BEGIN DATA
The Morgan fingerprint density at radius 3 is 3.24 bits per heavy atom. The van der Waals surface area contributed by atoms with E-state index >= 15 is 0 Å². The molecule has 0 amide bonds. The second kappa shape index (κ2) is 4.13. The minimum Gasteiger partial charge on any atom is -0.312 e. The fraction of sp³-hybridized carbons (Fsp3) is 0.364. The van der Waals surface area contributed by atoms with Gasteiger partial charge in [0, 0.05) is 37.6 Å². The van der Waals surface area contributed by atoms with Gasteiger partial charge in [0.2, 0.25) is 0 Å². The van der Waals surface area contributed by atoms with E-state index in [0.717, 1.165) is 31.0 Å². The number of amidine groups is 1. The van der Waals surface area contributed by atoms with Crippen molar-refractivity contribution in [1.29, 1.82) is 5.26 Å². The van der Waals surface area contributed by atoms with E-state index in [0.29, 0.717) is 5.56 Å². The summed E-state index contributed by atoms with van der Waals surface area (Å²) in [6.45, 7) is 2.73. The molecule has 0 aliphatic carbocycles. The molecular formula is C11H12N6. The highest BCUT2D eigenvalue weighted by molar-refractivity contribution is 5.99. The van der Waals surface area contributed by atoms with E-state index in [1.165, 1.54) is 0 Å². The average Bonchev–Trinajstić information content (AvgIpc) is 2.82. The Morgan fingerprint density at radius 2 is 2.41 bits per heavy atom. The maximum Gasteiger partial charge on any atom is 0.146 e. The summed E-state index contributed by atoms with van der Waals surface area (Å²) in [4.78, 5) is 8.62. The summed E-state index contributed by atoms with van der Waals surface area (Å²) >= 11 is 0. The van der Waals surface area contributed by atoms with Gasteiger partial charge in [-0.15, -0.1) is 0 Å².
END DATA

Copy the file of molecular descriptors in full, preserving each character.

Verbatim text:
The Morgan fingerprint density at radius 3 is 3.24 bits per heavy atom. The van der Waals surface area contributed by atoms with E-state index >= 15 is 0 Å². The molecule has 0 amide bonds. The second kappa shape index (κ2) is 4.13. The minimum Gasteiger partial charge on any atom is -0.312 e. The fraction of sp³-hybridized carbons (Fsp3) is 0.364. The van der Waals surface area contributed by atoms with Gasteiger partial charge in [0, 0.05) is 37.6 Å². The van der Waals surface area contributed by atoms with Gasteiger partial charge in [0.2, 0.25) is 0 Å². The van der Waals surface area contributed by atoms with E-state index in [0.717, 1.165) is 31.0 Å². The number of amidine groups is 1. The van der Waals surface area contributed by atoms with Crippen molar-refractivity contribution in [1.29, 1.82) is 5.26 Å². The van der Waals surface area contributed by atoms with E-state index in [0.29, 0.717) is 5.56 Å². The summed E-state index contributed by atoms with van der Waals surface area (Å²) in [6.45, 7) is 2.73. The molecule has 0 aliphatic carbocycles. The molecular formula is C11H12N6. The highest BCUT2D eigenvalue weighted by molar-refractivity contribution is 5.99. The van der Waals surface area contributed by atoms with E-state index in [1.165, 1.54) is 0 Å². The average Bonchev–Trinajstić information content (AvgIpc) is 2.82. The Morgan fingerprint density at radius 2 is 2.41 bits per heavy atom. The maximum Gasteiger partial charge on any atom is 0.146 e. The summed E-state index contributed by atoms with van der Waals surface area (Å²) in [4.78, 5) is 8.62. The summed E-state index contributed by atoms with van der Waals surface area (Å²) >= 11 is 0. The van der Waals surface area contributed by atoms with Gasteiger partial charge in [-0.15, -0.1) is 0 Å².